Following the request of the Bnos Tzlafchad to inherit their father, the Torah records the order to be followed in distributing a person's estate (27:8-11): sons come first, followed by daughters if there are no sons, followed by brothers, followed by a father. The Mishna in Yeish Nochlin (Baba Basra 118) elaborates on this order and includes other relatives not mentioned explicitly by the pasuk, e.g. a nephew who is the son of a sister can inherit in a case where a person passes away and has no sons, no brothers, but had a sister who passed away and left a son -- the dead sister has primacy over other remaining relatives and through the halachic process of mishmush her descendants inherit through her.
Tosfos asks why the Mishna and Torah need to explicitly tell us that brothers inherit. Once we know that a father inherits his son and sons inherit their father and we understand the process of mishmush, we can deduce that brothers inherit as well -- a brother inheriting amounts to a son collecting through mishmush the inheritance of his father received from his other brother.
R' Akiva Eiger (Shu"T Mh"K 138) reads Tosfos' answer as concluding that since the Torah and Mishna do spell out that a brother inherits a brother it implies there is a direct brother-to-brother relationship between them, not just mishmush of son to father and then father to his other son. Other Rishonim disagree and do see brother-to-brother and nothing more than mishmush in action.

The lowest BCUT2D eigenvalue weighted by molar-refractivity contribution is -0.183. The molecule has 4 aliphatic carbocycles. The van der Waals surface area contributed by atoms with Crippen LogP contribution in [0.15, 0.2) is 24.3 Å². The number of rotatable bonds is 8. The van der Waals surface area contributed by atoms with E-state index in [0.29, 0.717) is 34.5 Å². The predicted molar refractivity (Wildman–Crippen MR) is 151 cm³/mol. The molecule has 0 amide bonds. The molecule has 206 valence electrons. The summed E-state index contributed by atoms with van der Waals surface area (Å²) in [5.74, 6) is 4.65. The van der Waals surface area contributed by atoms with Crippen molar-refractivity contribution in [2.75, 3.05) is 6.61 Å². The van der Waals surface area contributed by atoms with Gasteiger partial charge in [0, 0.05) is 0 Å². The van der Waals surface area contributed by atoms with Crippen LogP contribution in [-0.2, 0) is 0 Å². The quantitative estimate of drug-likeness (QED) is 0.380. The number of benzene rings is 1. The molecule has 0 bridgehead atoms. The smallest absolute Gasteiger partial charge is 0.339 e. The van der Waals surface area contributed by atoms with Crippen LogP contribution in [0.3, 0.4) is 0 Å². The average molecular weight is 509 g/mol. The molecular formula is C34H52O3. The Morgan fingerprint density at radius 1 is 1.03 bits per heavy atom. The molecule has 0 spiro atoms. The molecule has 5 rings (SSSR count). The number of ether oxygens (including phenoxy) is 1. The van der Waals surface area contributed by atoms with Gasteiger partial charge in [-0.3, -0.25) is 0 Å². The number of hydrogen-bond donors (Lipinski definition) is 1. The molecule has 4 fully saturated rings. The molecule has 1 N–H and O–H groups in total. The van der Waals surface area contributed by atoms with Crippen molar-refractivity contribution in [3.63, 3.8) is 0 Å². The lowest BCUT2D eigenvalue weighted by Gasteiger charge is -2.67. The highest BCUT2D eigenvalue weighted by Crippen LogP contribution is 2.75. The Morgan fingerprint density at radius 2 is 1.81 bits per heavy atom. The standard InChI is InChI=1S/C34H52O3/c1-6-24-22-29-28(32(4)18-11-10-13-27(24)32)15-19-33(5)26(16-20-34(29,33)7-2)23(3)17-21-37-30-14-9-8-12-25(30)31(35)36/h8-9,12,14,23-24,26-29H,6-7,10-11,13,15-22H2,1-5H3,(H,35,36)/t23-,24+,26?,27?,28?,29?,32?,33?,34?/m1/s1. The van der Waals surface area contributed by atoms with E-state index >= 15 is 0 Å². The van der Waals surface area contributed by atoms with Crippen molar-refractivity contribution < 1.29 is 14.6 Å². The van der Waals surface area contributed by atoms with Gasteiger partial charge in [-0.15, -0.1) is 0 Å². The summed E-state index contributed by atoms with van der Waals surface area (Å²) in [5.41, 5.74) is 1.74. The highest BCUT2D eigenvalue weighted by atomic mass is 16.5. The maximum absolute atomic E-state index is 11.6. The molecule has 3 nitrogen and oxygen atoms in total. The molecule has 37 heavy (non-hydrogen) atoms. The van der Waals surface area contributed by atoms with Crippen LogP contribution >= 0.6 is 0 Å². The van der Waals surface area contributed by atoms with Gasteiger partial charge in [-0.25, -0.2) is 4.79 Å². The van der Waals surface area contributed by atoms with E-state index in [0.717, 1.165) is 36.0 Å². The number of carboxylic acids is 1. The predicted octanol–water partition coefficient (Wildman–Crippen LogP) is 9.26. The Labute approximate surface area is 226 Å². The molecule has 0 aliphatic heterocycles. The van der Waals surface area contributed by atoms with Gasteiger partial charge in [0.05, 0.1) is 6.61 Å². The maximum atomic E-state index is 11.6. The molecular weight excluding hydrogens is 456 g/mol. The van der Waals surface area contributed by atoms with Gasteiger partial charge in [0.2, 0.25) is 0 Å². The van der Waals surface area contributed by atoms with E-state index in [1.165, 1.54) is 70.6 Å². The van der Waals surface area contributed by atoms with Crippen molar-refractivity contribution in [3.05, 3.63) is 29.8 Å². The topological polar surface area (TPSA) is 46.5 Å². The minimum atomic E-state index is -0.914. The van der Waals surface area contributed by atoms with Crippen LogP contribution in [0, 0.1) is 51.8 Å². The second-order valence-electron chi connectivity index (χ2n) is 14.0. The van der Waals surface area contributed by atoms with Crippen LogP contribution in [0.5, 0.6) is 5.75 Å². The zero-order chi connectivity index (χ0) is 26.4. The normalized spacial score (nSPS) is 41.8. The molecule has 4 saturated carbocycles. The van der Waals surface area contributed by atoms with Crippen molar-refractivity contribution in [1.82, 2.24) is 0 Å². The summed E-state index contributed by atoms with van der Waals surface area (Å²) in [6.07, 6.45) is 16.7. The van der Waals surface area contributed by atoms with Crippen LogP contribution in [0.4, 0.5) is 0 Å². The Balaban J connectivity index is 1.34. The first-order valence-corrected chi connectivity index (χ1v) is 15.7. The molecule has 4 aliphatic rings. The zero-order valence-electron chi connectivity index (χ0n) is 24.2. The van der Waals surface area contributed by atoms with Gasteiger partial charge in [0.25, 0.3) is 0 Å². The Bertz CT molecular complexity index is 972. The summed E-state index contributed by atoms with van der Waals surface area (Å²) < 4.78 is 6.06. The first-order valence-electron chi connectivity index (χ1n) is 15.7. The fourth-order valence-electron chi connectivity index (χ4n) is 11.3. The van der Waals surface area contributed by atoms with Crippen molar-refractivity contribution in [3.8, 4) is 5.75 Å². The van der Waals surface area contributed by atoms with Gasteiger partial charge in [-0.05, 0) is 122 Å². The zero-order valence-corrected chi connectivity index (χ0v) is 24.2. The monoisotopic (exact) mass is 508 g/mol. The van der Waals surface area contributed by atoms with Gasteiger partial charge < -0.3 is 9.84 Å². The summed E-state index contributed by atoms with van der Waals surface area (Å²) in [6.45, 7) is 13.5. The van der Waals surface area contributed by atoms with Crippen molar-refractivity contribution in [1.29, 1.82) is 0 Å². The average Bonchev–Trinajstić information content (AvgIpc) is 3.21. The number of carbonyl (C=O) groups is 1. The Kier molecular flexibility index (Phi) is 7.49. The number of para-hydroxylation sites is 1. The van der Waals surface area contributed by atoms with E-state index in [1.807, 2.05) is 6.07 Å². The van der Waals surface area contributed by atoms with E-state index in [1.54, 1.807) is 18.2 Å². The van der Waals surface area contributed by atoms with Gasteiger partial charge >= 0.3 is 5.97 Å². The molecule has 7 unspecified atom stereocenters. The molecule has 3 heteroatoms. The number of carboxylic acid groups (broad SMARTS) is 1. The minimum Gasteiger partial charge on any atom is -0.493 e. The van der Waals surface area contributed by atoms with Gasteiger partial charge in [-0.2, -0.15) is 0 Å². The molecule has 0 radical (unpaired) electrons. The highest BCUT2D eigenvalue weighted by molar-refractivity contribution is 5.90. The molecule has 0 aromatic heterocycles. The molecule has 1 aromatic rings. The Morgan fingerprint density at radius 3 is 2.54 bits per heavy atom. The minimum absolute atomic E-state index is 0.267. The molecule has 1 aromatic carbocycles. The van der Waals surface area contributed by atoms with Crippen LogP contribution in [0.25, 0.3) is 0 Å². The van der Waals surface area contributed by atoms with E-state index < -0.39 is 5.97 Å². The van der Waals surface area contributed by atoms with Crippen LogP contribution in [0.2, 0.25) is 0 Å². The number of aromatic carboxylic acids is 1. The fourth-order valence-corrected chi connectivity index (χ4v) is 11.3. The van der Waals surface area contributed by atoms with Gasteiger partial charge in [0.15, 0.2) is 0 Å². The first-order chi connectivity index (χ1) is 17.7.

A practical difference between these views may be a case where a person stipulates that if his children die before him some other party should inherit (see Kesubos 69b). No stipulation can override the right of children to inherit, and in turn their relatives and descendents can claim that right in their place. However, the Beis Yosef C.M. 243"33 writes that the children's uncle would not have a claim if the children are dead. An uncle does not directly inherit his nephew directly, but only has a claim through mishmush by virtue of being the brother of their father. Since the father stipulated that he wishes the money to be transferred to another party, mishmush would not work and the money would go to that party. The Rama in Darkei Moshe disagrees, implying that there is a direct relationship between a nephew and uncle and we do not invoke mishmush.